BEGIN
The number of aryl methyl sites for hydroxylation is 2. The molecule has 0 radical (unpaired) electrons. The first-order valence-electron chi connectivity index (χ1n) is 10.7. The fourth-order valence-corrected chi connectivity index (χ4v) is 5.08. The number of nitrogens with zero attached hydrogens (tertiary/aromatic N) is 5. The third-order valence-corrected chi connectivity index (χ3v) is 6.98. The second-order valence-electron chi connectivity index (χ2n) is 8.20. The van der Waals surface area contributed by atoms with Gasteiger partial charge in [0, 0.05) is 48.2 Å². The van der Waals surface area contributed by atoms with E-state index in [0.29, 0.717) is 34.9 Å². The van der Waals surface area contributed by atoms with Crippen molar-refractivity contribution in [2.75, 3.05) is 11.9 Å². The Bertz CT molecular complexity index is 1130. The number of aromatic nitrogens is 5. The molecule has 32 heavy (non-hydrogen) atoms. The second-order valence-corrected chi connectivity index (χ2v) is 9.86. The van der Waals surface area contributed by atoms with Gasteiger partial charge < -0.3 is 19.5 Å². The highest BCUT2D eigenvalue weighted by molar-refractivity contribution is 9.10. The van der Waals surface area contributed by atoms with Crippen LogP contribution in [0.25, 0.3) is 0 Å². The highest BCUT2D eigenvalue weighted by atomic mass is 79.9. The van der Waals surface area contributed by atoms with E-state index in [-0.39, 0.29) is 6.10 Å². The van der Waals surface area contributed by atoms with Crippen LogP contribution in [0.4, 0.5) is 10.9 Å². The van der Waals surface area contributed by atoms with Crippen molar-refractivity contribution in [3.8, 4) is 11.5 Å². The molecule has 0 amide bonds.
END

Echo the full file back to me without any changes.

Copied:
The number of aryl methyl sites for hydroxylation is 2. The molecule has 0 radical (unpaired) electrons. The first-order valence-electron chi connectivity index (χ1n) is 10.7. The fourth-order valence-corrected chi connectivity index (χ4v) is 5.08. The number of nitrogens with zero attached hydrogens (tertiary/aromatic N) is 5. The third-order valence-corrected chi connectivity index (χ3v) is 6.98. The second-order valence-electron chi connectivity index (χ2n) is 8.20. The van der Waals surface area contributed by atoms with Gasteiger partial charge in [0, 0.05) is 48.2 Å². The van der Waals surface area contributed by atoms with E-state index in [0.29, 0.717) is 34.9 Å². The van der Waals surface area contributed by atoms with Crippen molar-refractivity contribution in [2.75, 3.05) is 11.9 Å². The Bertz CT molecular complexity index is 1130. The number of aromatic nitrogens is 5. The molecule has 32 heavy (non-hydrogen) atoms. The second-order valence-corrected chi connectivity index (χ2v) is 9.86. The van der Waals surface area contributed by atoms with Gasteiger partial charge < -0.3 is 19.5 Å². The highest BCUT2D eigenvalue weighted by molar-refractivity contribution is 9.10. The van der Waals surface area contributed by atoms with Crippen LogP contribution in [0.25, 0.3) is 0 Å². The highest BCUT2D eigenvalue weighted by atomic mass is 79.9. The van der Waals surface area contributed by atoms with E-state index in [-0.39, 0.29) is 6.10 Å². The van der Waals surface area contributed by atoms with Crippen LogP contribution in [0.4, 0.5) is 10.9 Å². The van der Waals surface area contributed by atoms with Crippen molar-refractivity contribution in [3.8, 4) is 11.5 Å². The molecule has 0 amide bonds.